COCO-MARICOPAS, or Mmacoras, a tribe of Indians, in New Mexico, on the Gila river, occupying the same territory with the Pinos, who are advanced in civiliza tion to a like extent. The joint reservation is about 25 m. long and 4 in. wide. Both tribes are cultivators of the soil, and raise large crops. They live in villages of 20 to 50 houses, usually surrounded by gardens and cultivated fields. Their houses are built of corn husks and straw, and are supported by stakes. Attached to each house is an open booth or wigwam where they pass their time in fair weather. Each family has also a granary or storehouse; and they have horned cattle, horses, and mules. Their food is chiefly bread, made of flour and corn meal, and vegetables. They raise cotton, and make good cloth therefrom. Their basket work and pottery also are good. The women wear simply a long strip of cotton cloth wound around the loins, and sandals made of raw hide on the feet. Their heads arc bare, and the hair is left to hang freely down the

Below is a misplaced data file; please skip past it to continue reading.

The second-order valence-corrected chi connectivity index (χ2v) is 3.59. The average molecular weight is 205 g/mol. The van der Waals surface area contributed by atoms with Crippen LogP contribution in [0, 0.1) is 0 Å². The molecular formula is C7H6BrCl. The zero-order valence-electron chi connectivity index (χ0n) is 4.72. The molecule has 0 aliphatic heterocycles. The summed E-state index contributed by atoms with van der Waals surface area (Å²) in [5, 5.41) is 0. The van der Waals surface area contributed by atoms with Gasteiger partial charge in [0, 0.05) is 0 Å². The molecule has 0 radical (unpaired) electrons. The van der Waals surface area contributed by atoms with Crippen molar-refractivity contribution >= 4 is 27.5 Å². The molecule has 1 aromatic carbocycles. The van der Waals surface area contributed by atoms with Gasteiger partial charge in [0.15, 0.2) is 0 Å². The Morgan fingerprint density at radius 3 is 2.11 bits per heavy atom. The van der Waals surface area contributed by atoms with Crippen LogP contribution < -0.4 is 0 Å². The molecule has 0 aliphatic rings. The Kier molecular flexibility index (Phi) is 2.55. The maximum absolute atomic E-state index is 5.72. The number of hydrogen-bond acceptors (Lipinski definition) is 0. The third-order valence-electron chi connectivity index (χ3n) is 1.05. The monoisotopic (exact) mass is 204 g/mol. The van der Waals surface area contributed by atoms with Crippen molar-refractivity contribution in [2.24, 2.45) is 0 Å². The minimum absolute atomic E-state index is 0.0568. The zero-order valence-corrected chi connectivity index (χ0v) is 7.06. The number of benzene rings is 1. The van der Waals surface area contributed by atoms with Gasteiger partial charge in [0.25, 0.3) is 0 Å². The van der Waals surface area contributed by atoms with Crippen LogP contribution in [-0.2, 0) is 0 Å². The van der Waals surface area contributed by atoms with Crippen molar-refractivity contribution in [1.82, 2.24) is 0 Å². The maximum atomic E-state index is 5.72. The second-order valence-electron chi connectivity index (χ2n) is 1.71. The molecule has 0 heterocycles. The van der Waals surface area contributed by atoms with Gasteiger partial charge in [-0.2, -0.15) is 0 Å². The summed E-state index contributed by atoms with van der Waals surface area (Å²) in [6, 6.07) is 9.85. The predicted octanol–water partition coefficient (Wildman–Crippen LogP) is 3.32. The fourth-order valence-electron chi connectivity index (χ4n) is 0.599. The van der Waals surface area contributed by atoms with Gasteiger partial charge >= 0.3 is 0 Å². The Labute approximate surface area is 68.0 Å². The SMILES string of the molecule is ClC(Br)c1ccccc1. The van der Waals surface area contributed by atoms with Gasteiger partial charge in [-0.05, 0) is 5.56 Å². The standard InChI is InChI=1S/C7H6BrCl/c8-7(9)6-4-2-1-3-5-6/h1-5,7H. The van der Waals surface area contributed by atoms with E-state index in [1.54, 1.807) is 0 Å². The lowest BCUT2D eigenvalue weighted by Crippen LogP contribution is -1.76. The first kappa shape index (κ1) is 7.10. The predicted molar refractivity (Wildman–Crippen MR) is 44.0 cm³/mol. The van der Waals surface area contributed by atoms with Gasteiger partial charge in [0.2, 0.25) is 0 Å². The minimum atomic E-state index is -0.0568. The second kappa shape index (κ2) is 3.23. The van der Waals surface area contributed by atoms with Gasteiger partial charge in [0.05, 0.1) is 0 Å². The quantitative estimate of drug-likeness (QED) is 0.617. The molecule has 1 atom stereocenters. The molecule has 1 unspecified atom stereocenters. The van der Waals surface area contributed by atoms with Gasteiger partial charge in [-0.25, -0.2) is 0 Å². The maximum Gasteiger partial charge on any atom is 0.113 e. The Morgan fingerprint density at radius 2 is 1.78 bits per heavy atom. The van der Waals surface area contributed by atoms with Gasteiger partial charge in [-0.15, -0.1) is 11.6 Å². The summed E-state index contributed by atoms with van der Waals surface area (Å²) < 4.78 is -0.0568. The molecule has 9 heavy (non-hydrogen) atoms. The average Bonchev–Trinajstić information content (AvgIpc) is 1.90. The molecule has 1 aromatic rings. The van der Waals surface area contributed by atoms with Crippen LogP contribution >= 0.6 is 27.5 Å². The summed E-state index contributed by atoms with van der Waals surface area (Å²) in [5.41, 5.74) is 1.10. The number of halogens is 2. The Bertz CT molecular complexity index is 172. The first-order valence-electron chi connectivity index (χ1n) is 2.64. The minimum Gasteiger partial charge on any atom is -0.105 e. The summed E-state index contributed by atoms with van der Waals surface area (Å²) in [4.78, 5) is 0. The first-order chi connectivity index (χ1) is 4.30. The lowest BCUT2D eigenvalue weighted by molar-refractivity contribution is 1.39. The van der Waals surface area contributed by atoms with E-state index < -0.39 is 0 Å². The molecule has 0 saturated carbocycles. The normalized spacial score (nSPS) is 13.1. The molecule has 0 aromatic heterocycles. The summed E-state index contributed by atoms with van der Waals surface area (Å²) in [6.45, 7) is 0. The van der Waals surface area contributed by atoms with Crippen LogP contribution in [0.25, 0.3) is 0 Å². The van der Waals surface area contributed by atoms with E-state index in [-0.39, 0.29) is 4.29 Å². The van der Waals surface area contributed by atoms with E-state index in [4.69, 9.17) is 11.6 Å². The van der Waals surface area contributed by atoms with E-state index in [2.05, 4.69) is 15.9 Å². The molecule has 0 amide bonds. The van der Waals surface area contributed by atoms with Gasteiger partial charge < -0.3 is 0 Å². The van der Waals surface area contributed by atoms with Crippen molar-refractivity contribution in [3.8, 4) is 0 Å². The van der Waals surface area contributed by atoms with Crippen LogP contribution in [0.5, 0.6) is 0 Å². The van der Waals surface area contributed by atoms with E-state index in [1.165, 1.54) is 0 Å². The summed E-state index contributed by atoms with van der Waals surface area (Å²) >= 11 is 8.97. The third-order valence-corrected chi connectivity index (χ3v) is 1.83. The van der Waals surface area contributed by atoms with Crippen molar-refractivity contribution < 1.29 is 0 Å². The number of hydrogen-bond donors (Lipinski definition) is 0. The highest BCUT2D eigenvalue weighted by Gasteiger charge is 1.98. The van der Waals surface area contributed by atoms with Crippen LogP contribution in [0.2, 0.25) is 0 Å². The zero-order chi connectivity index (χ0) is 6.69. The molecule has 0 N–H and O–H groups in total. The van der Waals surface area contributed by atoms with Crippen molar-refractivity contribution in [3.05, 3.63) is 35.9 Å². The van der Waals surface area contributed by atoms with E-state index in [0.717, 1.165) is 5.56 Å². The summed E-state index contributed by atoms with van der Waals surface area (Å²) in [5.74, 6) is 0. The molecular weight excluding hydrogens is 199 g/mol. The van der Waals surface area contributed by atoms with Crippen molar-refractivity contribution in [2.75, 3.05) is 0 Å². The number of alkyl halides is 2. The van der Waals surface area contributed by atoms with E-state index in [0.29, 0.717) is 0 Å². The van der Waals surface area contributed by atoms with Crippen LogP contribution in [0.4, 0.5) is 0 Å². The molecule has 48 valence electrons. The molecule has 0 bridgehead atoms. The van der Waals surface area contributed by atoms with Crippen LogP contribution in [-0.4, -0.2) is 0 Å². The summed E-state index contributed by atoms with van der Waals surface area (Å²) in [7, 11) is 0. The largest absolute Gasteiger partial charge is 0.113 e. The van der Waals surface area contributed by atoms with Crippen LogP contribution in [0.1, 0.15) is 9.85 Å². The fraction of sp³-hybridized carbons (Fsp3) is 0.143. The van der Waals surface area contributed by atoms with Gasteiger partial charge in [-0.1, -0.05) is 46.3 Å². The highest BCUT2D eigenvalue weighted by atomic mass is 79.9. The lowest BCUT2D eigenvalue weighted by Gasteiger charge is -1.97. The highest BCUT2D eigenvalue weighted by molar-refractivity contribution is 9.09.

back. Except for a breech cloth the men go naked, but in cool weather use blankets. The hair is never cut except over the eyes, and there it is "banged," as the style is called in these days. They believe in a great spirit, and in an existence after death, and avoid polygamy. They say that their souls will go to the banks of the Colorado, the dwelling place of their ancestors, and there be changed into various animals or birds, and also that feuds with other tribes will continue in the future existence. Their lan guage is allied to that of the Yumas of Colorado. There is little doubt that they are descended from the strange people who left such remarkable cities and fortifications in that part of America. At the last census they numbered only 382 persons.